- Appoint officers (president, vice-president, treasurer, secretary). They will be responsible for organizing meetings, forming committees, collecting dues, etc. As the organization grows you may want to have an election for these positions.
- Form a committee to develop bylaws. This will be necessary to maintain order of your Neighborhood Watch. You can look at our bylaws for an example.
- Begin recruiting new members. The watch groups in Del City charge only $12.00 a year for membership.
- Get the word out. The best way is by using a newsletter. Depending on the size of your watch group, you may want to have district representatives and block captains. They will be responsible for distributing the newsletter. Deliver a newsletter to every household in your area. Be sure to have an application form as part of the newsletter. Contact local printers to see if you can get a special rate. Photocopies of newsletters (under 300) can be the cheapest and quickest.
- Periodic meetings should be used to develop programs. Speakers from law enforcement and other organizations can be recruited to speak. As your watch group grows you will need a bigger meeting place. Contact your area schools and churches. One of them will usually be willing to let you have a meeting room. You may need to schedule frequent meetings to get your watch group started. After that, meetings can be held as necessary. Hartsdel has monthly meetings at a local church.
- Work with your local city government to put up highly visible Neighborhood Watch signs. These alert criminals that community members will watch and report their activities.
- Work with police to organize citizen patrols, on foot or in vehicles. (If you do, you will need a patrol captain as one of your officers. See "The Patrol" later in this article).
WHAT NEIGHBORS SHOULD BE ON THE LOOKOUT FOR
These are problems that you should not investigate on your own. Report them to your local law enforcement personnel. Alert your neighbors.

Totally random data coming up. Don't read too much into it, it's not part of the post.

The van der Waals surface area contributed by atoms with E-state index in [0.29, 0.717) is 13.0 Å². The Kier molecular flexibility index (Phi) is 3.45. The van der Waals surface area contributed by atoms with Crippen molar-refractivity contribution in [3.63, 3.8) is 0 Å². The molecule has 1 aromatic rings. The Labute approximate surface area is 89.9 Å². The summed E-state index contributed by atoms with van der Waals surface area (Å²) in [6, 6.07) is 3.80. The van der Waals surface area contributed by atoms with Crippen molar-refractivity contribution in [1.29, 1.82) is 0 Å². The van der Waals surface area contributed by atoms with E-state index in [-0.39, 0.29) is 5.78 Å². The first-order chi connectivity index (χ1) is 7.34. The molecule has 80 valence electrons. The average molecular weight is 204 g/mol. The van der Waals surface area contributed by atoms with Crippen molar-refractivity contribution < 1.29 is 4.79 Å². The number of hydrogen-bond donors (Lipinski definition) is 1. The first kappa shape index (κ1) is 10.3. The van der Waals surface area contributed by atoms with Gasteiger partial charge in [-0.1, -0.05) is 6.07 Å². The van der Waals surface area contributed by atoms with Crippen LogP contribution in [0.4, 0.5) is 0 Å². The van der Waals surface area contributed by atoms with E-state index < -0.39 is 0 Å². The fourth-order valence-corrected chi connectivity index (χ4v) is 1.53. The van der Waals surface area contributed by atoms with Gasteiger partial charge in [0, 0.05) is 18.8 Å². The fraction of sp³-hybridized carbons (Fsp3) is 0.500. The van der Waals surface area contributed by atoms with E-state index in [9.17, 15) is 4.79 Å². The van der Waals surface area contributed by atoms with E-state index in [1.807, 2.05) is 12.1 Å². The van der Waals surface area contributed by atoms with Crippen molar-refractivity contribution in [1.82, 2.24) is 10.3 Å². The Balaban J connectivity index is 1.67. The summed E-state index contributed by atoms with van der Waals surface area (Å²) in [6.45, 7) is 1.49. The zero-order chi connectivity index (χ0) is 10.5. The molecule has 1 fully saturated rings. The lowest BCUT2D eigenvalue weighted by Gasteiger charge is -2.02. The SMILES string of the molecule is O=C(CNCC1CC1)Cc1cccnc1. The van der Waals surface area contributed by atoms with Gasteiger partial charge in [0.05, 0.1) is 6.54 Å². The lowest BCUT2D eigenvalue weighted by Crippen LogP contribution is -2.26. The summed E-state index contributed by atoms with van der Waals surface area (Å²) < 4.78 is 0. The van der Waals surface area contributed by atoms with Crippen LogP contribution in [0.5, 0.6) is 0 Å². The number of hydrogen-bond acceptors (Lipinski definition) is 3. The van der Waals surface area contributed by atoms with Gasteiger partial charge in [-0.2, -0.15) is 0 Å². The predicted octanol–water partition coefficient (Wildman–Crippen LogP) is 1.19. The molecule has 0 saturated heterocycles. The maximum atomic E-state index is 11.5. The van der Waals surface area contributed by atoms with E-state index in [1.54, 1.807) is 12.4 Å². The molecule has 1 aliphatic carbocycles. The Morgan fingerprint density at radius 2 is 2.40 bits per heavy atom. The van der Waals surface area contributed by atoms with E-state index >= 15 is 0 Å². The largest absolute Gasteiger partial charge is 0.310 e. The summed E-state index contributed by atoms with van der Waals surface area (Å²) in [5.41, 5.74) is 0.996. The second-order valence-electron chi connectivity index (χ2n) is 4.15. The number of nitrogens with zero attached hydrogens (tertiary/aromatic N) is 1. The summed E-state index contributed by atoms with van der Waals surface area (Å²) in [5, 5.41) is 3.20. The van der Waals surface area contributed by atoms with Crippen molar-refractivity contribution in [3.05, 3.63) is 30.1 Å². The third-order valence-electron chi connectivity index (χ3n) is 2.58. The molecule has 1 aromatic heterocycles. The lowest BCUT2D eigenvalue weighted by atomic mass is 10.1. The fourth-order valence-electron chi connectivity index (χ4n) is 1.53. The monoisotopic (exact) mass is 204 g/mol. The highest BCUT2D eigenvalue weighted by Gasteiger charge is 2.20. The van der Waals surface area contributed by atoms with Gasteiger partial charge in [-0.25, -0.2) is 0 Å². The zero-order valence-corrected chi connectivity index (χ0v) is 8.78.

- Screaming or shouting for help.
- Someone looking into windows of houses or parked cars.
- Unusual noises.
- Property being taken out of houses or buildings where no one is at home, or the business is closed.
- Cars, vans, or trucks moving slowly with no lights or apparent destination.
- Anyone being forced into a vehicle.
- A stranger running through private yards or alleyways.
- A stranger setting in a car or stopping to talk to a child.
- Abandoned cars.
TOPICS THAT CAN BE DISCUSSED AT MEETINGS
Periodic meetings should be used to develop programs to heighten citizen awareness. Speakers from law enforcement and other community organizations can address such topics as:
Once you get your Neighborhood Watch organized, your neighborhood will not only become safer and more secure, but neighbors will be brought closer together.
- Recognizing suspicious activity and learning how to report it.
- Organizing victim assistance programs.
- Establishing "safe houses"for children in trouble.
- Developing neighborhood "youth escort services"that can accompany older people and children on errands.
- Organizing a "Crime Stoppers"program that allows individuals to offer information on crimes, anonymously.